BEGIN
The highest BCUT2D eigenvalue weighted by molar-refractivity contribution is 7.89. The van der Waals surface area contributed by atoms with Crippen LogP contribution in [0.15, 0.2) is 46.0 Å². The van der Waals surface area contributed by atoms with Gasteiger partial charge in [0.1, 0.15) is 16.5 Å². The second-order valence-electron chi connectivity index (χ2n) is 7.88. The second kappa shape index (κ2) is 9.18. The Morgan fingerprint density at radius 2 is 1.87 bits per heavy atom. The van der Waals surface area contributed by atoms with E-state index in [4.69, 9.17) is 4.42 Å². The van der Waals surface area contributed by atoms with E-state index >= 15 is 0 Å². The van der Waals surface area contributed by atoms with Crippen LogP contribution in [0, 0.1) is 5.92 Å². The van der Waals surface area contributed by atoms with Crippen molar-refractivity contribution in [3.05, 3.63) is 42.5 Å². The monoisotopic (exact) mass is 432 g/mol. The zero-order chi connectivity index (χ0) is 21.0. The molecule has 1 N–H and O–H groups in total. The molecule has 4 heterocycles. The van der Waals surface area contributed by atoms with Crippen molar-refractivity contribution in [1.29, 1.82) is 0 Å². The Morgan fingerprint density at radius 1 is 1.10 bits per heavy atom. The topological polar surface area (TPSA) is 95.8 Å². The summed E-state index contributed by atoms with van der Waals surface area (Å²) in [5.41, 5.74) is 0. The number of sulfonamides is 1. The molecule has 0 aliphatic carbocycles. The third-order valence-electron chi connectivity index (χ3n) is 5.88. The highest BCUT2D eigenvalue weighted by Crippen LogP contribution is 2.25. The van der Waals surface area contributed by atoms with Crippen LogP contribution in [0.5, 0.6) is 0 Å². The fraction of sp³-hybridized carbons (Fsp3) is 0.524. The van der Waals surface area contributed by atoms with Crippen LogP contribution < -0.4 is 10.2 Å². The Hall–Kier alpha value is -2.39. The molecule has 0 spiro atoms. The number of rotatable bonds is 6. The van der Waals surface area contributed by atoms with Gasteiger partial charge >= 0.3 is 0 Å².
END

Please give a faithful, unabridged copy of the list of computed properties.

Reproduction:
The highest BCUT2D eigenvalue weighted by molar-refractivity contribution is 7.89. The van der Waals surface area contributed by atoms with Crippen LogP contribution in [0.15, 0.2) is 46.0 Å². The van der Waals surface area contributed by atoms with Gasteiger partial charge in [0.1, 0.15) is 16.5 Å². The second-order valence-electron chi connectivity index (χ2n) is 7.88. The second kappa shape index (κ2) is 9.18. The Morgan fingerprint density at radius 2 is 1.87 bits per heavy atom. The van der Waals surface area contributed by atoms with E-state index in [4.69, 9.17) is 4.42 Å². The van der Waals surface area contributed by atoms with E-state index >= 15 is 0 Å². The van der Waals surface area contributed by atoms with Crippen LogP contribution in [0, 0.1) is 5.92 Å². The van der Waals surface area contributed by atoms with Crippen molar-refractivity contribution in [3.05, 3.63) is 42.5 Å². The monoisotopic (exact) mass is 432 g/mol. The zero-order chi connectivity index (χ0) is 21.0. The molecule has 1 N–H and O–H groups in total. The molecule has 4 heterocycles. The van der Waals surface area contributed by atoms with Crippen molar-refractivity contribution in [1.29, 1.82) is 0 Å². The Morgan fingerprint density at radius 1 is 1.10 bits per heavy atom. The topological polar surface area (TPSA) is 95.8 Å². The summed E-state index contributed by atoms with van der Waals surface area (Å²) in [5.41, 5.74) is 0. The number of sulfonamides is 1. The molecule has 0 aliphatic carbocycles. The third-order valence-electron chi connectivity index (χ3n) is 5.88. The highest BCUT2D eigenvalue weighted by Crippen LogP contribution is 2.25. The van der Waals surface area contributed by atoms with Crippen LogP contribution in [0.5, 0.6) is 0 Å². The fraction of sp³-hybridized carbons (Fsp3) is 0.524. The van der Waals surface area contributed by atoms with Crippen LogP contribution < -0.4 is 10.2 Å². The Hall–Kier alpha value is -2.39. The molecule has 0 spiro atoms. The number of rotatable bonds is 6. The van der Waals surface area contributed by atoms with Gasteiger partial charge >= 0.3 is 0 Å².